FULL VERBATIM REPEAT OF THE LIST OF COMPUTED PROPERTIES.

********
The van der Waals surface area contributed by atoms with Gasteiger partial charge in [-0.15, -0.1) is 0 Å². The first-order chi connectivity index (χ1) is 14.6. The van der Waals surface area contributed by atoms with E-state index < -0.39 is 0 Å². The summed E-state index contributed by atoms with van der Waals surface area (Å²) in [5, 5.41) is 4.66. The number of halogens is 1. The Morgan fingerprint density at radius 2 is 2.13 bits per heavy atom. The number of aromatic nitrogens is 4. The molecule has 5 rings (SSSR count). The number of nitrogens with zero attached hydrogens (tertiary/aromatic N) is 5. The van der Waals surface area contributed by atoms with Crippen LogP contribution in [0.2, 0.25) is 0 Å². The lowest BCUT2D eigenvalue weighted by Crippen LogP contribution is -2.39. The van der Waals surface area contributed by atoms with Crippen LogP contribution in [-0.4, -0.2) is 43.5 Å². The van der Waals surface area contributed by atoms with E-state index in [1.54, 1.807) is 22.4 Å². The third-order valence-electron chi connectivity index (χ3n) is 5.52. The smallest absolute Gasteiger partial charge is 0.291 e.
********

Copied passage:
The van der Waals surface area contributed by atoms with Gasteiger partial charge in [-0.15, -0.1) is 0 Å². The first-order chi connectivity index (χ1) is 14.6. The van der Waals surface area contributed by atoms with E-state index < -0.39 is 0 Å². The summed E-state index contributed by atoms with van der Waals surface area (Å²) in [5, 5.41) is 4.66. The number of halogens is 1. The Morgan fingerprint density at radius 2 is 2.13 bits per heavy atom. The number of aromatic nitrogens is 4. The molecule has 5 rings (SSSR count). The number of nitrogens with zero attached hydrogens (tertiary/aromatic N) is 5. The van der Waals surface area contributed by atoms with Crippen LogP contribution in [0.2, 0.25) is 0 Å². The lowest BCUT2D eigenvalue weighted by Crippen LogP contribution is -2.39. The van der Waals surface area contributed by atoms with Crippen LogP contribution in [-0.4, -0.2) is 43.5 Å². The van der Waals surface area contributed by atoms with E-state index in [1.54, 1.807) is 22.4 Å². The third-order valence-electron chi connectivity index (χ3n) is 5.52. The smallest absolute Gasteiger partial charge is 0.291 e.